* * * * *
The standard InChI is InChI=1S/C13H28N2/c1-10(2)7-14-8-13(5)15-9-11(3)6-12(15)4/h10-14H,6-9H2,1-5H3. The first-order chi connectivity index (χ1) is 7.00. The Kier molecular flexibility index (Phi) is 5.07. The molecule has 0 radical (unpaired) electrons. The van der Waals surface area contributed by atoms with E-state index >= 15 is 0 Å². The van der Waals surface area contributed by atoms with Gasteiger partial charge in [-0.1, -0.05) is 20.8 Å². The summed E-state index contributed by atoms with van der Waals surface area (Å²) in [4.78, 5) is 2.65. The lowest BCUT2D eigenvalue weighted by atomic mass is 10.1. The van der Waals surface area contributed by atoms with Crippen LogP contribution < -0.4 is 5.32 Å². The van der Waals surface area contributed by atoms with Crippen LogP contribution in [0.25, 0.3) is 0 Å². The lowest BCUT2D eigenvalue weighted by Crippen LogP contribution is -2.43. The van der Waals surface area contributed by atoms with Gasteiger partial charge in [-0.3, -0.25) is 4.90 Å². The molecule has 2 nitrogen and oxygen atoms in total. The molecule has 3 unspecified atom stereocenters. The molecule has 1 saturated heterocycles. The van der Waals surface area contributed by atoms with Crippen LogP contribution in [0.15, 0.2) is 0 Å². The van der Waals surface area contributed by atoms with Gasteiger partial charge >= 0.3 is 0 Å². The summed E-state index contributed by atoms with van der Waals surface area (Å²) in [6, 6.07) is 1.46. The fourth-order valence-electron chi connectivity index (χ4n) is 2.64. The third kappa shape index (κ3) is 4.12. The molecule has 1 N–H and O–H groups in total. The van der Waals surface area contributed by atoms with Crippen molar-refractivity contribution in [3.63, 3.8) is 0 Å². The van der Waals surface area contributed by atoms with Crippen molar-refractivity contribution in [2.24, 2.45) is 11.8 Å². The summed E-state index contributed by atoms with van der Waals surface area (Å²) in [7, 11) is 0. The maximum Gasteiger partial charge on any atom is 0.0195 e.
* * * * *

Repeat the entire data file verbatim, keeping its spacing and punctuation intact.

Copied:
The standard InChI is InChI=1S/C13H28N2/c1-10(2)7-14-8-13(5)15-9-11(3)6-12(15)4/h10-14H,6-9H2,1-5H3. The first-order chi connectivity index (χ1) is 7.00. The Kier molecular flexibility index (Phi) is 5.07. The molecule has 0 radical (unpaired) electrons. The van der Waals surface area contributed by atoms with E-state index >= 15 is 0 Å². The van der Waals surface area contributed by atoms with Gasteiger partial charge in [-0.1, -0.05) is 20.8 Å². The summed E-state index contributed by atoms with van der Waals surface area (Å²) in [4.78, 5) is 2.65. The lowest BCUT2D eigenvalue weighted by atomic mass is 10.1. The van der Waals surface area contributed by atoms with Crippen LogP contribution < -0.4 is 5.32 Å². The van der Waals surface area contributed by atoms with Crippen LogP contribution in [0.25, 0.3) is 0 Å². The lowest BCUT2D eigenvalue weighted by Crippen LogP contribution is -2.43. The van der Waals surface area contributed by atoms with Gasteiger partial charge in [-0.3, -0.25) is 4.90 Å². The molecule has 2 nitrogen and oxygen atoms in total. The molecule has 3 unspecified atom stereocenters. The molecule has 1 saturated heterocycles. The van der Waals surface area contributed by atoms with Crippen LogP contribution in [0.15, 0.2) is 0 Å². The van der Waals surface area contributed by atoms with Gasteiger partial charge >= 0.3 is 0 Å². The summed E-state index contributed by atoms with van der Waals surface area (Å²) in [6, 6.07) is 1.46. The fourth-order valence-electron chi connectivity index (χ4n) is 2.64. The third kappa shape index (κ3) is 4.12. The molecule has 1 N–H and O–H groups in total. The van der Waals surface area contributed by atoms with Crippen molar-refractivity contribution in [3.63, 3.8) is 0 Å². The van der Waals surface area contributed by atoms with Crippen molar-refractivity contribution in [2.24, 2.45) is 11.8 Å². The summed E-state index contributed by atoms with van der Waals surface area (Å²) in [7, 11) is 0. The maximum Gasteiger partial charge on any atom is 0.0195 e.